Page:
The new episode of The Christian Life in Progress podcast is up,. click below to listen.
When I first became a Christian, one of my favorite verses in the entire Bible was Proverbs 3:5-6: “Trust in the Lord with all your heart and lean not on your own understanding ; In all your ways submit to Him, and He will make your paths straight.” (NIV). However, as I have aged and faced various trials, I find that the road is still crooked in places, along with being bumpy, forked, and hilly. Man’s religion has taught us not to question anything concerning God, His wisdom, or His Word “You’re overthinking it,” religion says.
Why such opposition to thinking on our own? We seek God individually, yet we try to find a community of other like-minded individuals to try and make sense of it all. One of the dangers of this “groupthink” is that logic, reason, and common sense can be shunned in favor of a misplaced faith or even superstition. If you were taking a trip and you knew the path was wrong or knew you were lost, wouldn’t you stop and try to figure out a new route? Recalculating the journey would not only be for our safety, but our sanity as well. During my life I have found myself at both of these extremes- the “faith-minded,” and the “logical seeker.”
I’ll admit in the last four to five years I have drifted in my faith, going from one church to another, to no church affiliation, seeking answers in familiar places, only to be left with even more bewildered thoughts. I have been a Christian since my early twenties (as of now, I’m in my forties), I have a seminary degree, and have done missions work. I say that not to boast, I just want to give you perspective on my struggle with faith. I believe part of my struggle was not doing my due diligence of what was taught. “The Bible says it and that settles it,” would be a typical retort when faced with opposition either from my mind or someone else.
How many of us, if we were to be honest with ourselves have struggled in faith? How many of us have come down from the Sunday morning emotional high only to be slapped in the face with the Monday morning reality? Why are we so scared to seek our own wisdom? Do we fear that we will be ostracized from our comfortable group? Are we scared of the accusation of “not having enough faith?” How many of us have sat by being passively-minded waiting for the miraculous to happen and watched things get worse? I’m not saying that miracles don’t happen, but we shouldn’t always expect the supernatural, sometimes we need access the resources and means at our disposal.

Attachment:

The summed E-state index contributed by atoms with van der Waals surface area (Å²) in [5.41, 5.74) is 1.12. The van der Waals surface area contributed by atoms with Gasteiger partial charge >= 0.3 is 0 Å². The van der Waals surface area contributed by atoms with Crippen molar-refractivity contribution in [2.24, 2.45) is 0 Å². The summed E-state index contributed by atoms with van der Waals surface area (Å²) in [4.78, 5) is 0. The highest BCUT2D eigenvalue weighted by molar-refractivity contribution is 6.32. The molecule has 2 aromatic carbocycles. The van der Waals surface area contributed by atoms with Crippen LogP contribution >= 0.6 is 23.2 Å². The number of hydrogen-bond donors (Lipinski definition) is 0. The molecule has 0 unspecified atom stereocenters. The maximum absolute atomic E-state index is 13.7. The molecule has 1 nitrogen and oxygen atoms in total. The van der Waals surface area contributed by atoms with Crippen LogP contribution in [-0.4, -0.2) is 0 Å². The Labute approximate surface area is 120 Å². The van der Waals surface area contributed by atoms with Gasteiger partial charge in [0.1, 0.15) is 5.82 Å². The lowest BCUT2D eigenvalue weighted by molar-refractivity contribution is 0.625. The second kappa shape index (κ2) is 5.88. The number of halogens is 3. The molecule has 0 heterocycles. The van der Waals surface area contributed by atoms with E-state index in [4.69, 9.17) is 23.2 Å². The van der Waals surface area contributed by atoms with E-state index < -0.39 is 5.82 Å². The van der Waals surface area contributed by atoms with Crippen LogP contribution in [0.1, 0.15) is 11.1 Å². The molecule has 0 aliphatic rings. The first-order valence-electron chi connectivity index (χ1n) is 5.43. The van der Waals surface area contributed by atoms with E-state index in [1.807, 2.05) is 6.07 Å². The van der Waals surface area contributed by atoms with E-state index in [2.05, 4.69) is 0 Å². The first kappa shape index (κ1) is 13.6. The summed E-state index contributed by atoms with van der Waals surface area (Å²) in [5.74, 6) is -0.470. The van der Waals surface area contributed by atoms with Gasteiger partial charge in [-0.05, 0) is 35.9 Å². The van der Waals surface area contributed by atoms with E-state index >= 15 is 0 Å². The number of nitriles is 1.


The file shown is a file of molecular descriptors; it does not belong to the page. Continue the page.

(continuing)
I’ll admit there is still at lot I don’t understand, even as I put more weight on my critical thinking and learning. For instance, as Christians we seek to “be in God’s will,” or speak of “God’s plan,” yet we seldom have a clear understanding of these terms. How can God straighten out a crooked road if we don’t know which road to take? It feels an awful lot like guess work. In these situations, I can relate to the quote from the baseball player Yogi Berra, “When you come to a fork in the road, take it.”
I know the theological arguments and cliches for this next point, but why does God’s plan and will involve so much suffering, even for those who can’t defend themselves? Babies born addicted to drugs, born with birth defects, children who battle cancer, face poverty, children are verbally, physically, and sexually abused by parents and others, face starvation, and other horrendous struggles, which turns them into broken adults. It breaks my heart to see such things and at the same time hear that “God has a great plan for your life.” I’ve reached a point where it is difficult to reconcile such things.
Please keep in mind that I am not attacking God, the church, or anyone else, I just have a lot of questions on my mind that need definitive answers in this life and not the next one.